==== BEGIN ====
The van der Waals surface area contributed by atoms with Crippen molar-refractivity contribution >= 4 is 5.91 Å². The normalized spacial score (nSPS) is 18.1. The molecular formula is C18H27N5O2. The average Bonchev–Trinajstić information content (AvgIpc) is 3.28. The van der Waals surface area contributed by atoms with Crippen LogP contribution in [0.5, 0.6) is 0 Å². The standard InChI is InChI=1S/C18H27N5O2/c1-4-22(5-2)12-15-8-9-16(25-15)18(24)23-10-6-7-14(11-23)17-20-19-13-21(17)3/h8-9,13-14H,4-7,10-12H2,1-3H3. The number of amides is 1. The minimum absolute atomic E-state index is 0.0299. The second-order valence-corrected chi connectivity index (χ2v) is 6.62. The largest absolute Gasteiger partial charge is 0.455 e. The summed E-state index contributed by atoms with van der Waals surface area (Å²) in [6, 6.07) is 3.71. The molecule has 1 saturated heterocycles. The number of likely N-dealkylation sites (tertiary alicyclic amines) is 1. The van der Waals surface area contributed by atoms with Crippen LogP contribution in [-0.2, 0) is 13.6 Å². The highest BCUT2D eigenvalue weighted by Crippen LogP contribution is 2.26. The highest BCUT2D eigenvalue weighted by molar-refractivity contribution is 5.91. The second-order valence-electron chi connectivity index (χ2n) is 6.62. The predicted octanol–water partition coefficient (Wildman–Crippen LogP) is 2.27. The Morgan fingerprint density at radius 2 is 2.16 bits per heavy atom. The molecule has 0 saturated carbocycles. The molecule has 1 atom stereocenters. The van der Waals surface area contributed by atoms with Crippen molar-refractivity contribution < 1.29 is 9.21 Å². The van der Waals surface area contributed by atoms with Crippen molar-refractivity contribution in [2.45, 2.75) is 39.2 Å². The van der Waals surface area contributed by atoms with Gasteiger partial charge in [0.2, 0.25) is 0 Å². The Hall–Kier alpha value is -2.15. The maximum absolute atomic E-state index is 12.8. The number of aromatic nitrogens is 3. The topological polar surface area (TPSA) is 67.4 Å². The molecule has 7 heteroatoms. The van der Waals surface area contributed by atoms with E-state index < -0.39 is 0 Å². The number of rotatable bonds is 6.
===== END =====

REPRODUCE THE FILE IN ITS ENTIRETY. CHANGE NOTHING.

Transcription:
The van der Waals surface area contributed by atoms with Crippen molar-refractivity contribution >= 4 is 5.91 Å². The normalized spacial score (nSPS) is 18.1. The molecular formula is C18H27N5O2. The average Bonchev–Trinajstić information content (AvgIpc) is 3.28. The van der Waals surface area contributed by atoms with Crippen LogP contribution in [0.5, 0.6) is 0 Å². The standard InChI is InChI=1S/C18H27N5O2/c1-4-22(5-2)12-15-8-9-16(25-15)18(24)23-10-6-7-14(11-23)17-20-19-13-21(17)3/h8-9,13-14H,4-7,10-12H2,1-3H3. The number of amides is 1. The minimum absolute atomic E-state index is 0.0299. The second-order valence-corrected chi connectivity index (χ2v) is 6.62. The largest absolute Gasteiger partial charge is 0.455 e. The summed E-state index contributed by atoms with van der Waals surface area (Å²) in [6, 6.07) is 3.71. The molecule has 1 saturated heterocycles. The number of likely N-dealkylation sites (tertiary alicyclic amines) is 1. The van der Waals surface area contributed by atoms with Crippen LogP contribution in [-0.2, 0) is 13.6 Å². The highest BCUT2D eigenvalue weighted by Crippen LogP contribution is 2.26. The highest BCUT2D eigenvalue weighted by molar-refractivity contribution is 5.91. The second-order valence-electron chi connectivity index (χ2n) is 6.62. The predicted octanol–water partition coefficient (Wildman–Crippen LogP) is 2.27. The Morgan fingerprint density at radius 2 is 2.16 bits per heavy atom. The molecule has 0 saturated carbocycles. The molecule has 1 atom stereocenters. The van der Waals surface area contributed by atoms with Crippen molar-refractivity contribution < 1.29 is 9.21 Å². The van der Waals surface area contributed by atoms with Crippen molar-refractivity contribution in [2.45, 2.75) is 39.2 Å². The van der Waals surface area contributed by atoms with Gasteiger partial charge in [0.2, 0.25) is 0 Å². The Hall–Kier alpha value is -2.15. The maximum absolute atomic E-state index is 12.8. The number of aromatic nitrogens is 3. The topological polar surface area (TPSA) is 67.4 Å². The molecule has 7 heteroatoms. The van der Waals surface area contributed by atoms with E-state index < -0.39 is 0 Å². The number of rotatable bonds is 6.